The buyout of the Embracer PWE and Cryptic studios is a big deal for MMORPGs. The future of both brands looks bright, with plenty to look forward to in 2018. With so many titles on their plate, here are some things that we learned about game development from this deal.

PWE and Cryptic have been working on a number of MMOs, but the most popular one is Star Trek Online. The game has had a couple of updates since the buyout, including new content like the Delta Rising expansion. Read more in detail here: popular mmos.

Everything we learned about PWE’s and Cryptic’s MMOs thanks to the Embracer buyout

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We reported earlier this week that Embracer Group AB had purchased Perfect World’s North American division, as well as its publishing branch and Cryptic Studios, and had integrated them into its Gearbox subsidiary. I won’t say the news came as a complete surprise, as PWE must have been hurting after its two 2020 and 2021 releases – Torchlight III and Magic Legends, both of which were downgraded from MMO to multiplayer prior to launch – flopped miserably, with Magic Legends being canned during beta and resulting in layoffs. The Embracer/Gearbox merger, on the other hand, didn’t seem to be a probable fit.

In any case, we now know a little more about PWE and Cryptic’s MMORPGs owing to the acquisition and Embracer’s investor presentation.

Despite the layoffs, PWE remains a significant company. PWE has 237 workers, 136 of whom work at Cryptic — this is after the major layoffs that followed the death of Magic Legends. While we concentrated on MMORPGs (the most notable of which are Star Trek Online and Neverwinter), the study also mentions all of the Perfect World Chinese imports, as well as a number of long-dead games including the folding MOBA Gigantic.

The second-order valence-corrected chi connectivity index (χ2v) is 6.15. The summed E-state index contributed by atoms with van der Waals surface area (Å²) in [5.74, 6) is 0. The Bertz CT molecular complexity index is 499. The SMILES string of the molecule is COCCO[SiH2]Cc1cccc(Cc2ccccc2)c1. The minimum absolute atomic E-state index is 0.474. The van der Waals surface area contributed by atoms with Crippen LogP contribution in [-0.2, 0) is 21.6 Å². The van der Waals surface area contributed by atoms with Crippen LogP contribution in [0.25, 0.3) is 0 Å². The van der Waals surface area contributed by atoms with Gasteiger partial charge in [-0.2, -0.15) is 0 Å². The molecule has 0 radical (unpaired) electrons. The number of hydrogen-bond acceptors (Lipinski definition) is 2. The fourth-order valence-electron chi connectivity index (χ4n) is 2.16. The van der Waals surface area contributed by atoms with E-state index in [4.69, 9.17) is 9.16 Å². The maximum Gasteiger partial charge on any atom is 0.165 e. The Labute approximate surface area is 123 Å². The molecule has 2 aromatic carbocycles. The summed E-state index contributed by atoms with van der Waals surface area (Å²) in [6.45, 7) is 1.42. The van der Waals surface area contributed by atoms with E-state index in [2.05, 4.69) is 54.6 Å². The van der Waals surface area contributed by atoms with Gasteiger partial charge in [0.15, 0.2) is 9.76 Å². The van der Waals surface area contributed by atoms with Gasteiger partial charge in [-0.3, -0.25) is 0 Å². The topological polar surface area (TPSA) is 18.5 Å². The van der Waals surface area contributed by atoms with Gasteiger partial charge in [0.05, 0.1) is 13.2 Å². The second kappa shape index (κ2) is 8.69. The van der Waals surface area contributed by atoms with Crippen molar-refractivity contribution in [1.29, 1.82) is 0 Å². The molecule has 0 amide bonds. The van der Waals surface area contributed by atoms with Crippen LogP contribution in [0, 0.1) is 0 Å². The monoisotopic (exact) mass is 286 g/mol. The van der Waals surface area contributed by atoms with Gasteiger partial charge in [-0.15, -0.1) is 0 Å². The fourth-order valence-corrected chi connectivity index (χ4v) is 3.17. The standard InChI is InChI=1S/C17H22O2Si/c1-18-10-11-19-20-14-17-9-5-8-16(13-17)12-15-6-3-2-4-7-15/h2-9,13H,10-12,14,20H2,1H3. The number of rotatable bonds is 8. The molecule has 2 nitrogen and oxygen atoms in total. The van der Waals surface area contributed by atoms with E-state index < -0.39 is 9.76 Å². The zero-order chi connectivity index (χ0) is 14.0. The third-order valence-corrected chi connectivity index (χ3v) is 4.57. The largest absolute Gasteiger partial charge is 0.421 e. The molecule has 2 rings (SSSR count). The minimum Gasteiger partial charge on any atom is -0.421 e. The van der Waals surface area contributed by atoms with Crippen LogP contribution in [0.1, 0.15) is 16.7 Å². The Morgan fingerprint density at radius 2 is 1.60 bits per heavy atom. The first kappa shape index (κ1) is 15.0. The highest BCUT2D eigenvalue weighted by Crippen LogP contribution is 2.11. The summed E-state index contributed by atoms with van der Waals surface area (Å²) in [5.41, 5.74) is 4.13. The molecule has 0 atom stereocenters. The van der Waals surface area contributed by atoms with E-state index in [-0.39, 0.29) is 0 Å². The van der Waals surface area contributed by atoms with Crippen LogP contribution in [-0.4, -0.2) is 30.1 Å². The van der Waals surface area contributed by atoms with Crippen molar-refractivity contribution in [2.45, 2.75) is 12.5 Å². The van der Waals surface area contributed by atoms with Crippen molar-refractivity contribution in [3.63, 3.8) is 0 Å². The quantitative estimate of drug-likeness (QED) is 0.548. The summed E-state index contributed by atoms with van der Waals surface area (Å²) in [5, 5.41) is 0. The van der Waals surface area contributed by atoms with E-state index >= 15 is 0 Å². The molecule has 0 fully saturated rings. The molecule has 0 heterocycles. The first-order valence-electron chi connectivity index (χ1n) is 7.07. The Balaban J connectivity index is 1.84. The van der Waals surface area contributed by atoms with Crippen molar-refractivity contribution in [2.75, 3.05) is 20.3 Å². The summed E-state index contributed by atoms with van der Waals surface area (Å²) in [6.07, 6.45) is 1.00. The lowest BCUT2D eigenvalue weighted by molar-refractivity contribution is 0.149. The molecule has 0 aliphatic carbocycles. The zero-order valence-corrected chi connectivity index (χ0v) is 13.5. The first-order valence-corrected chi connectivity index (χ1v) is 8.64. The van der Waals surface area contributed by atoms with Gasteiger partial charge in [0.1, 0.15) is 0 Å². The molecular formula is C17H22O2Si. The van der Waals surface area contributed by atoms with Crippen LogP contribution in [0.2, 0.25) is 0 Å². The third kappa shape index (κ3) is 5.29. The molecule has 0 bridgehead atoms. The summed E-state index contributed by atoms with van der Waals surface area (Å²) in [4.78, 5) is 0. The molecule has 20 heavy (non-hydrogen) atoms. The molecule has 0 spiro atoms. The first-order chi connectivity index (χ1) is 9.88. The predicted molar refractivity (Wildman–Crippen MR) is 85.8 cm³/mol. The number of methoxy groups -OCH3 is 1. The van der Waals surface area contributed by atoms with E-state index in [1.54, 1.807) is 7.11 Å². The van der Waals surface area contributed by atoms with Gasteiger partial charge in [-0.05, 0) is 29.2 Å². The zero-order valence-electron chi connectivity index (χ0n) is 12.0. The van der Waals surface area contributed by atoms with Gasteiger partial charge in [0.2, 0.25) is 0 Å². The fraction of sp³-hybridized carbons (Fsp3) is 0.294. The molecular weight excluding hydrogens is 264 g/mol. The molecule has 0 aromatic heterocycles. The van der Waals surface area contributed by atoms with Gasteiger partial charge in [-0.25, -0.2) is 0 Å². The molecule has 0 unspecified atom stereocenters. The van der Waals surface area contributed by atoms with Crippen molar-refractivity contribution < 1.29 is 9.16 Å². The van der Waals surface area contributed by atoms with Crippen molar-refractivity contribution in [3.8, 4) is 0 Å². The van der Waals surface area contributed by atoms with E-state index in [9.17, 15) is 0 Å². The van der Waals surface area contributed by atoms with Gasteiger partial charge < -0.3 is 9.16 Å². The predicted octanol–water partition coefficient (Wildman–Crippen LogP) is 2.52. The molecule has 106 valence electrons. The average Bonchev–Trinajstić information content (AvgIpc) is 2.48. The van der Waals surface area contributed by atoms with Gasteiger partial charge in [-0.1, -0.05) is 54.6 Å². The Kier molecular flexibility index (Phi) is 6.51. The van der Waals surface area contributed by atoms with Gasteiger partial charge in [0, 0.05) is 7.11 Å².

Neverwinter is by far PWE’s most popular game. Neverwinter has accumulated $400 million from 20 million lifetime users, compared to $240 million and 6 million players for Star Trek Online and $200 million and 4 million players for Perfect World International (doesn’t this sound excessive?). To reach $64 million in sales and 5 million copies sold, the Torchlight series has been combined together. Given how badly Torchlight III performed, we assume that the majority of the blame falls on the previous games. Even though Remnant from the Ashes isn’t an MMORPG, it reportedly made $70 million from 3 million purchases, which isn’t bad for a game that’s almost done.

There will be no capes! The earnings and players for Champions Online aren’t included, although the franchise – along with the City of Heroes brand, which hasn’t belonged to Cryptic in over 14 years – is noted in the history part. Gigantic, Hob, and Torchlight are all owned IPs, as are Champions.

PWE is somewhat equivalent to Sandbox Interactive in Albion Online. Embracer paid $125 million in US dollars, half in cash and half in stock. The new subsidiary is anticipated to generate $77 million in net sales this year, “break even” the next year, and $22 million to $33 million in operating EBIT the following year.

What is the purpose of PWE? The next two slides highlight PWE and Cryptic’s portfolios, distinctiveness, and MMO competence. According to the press release, “the purchase advances Gearbox Entertainment’s aim to Entertain the World.”

Embracer is the source of this information. Salutations, GreaterDivinity!

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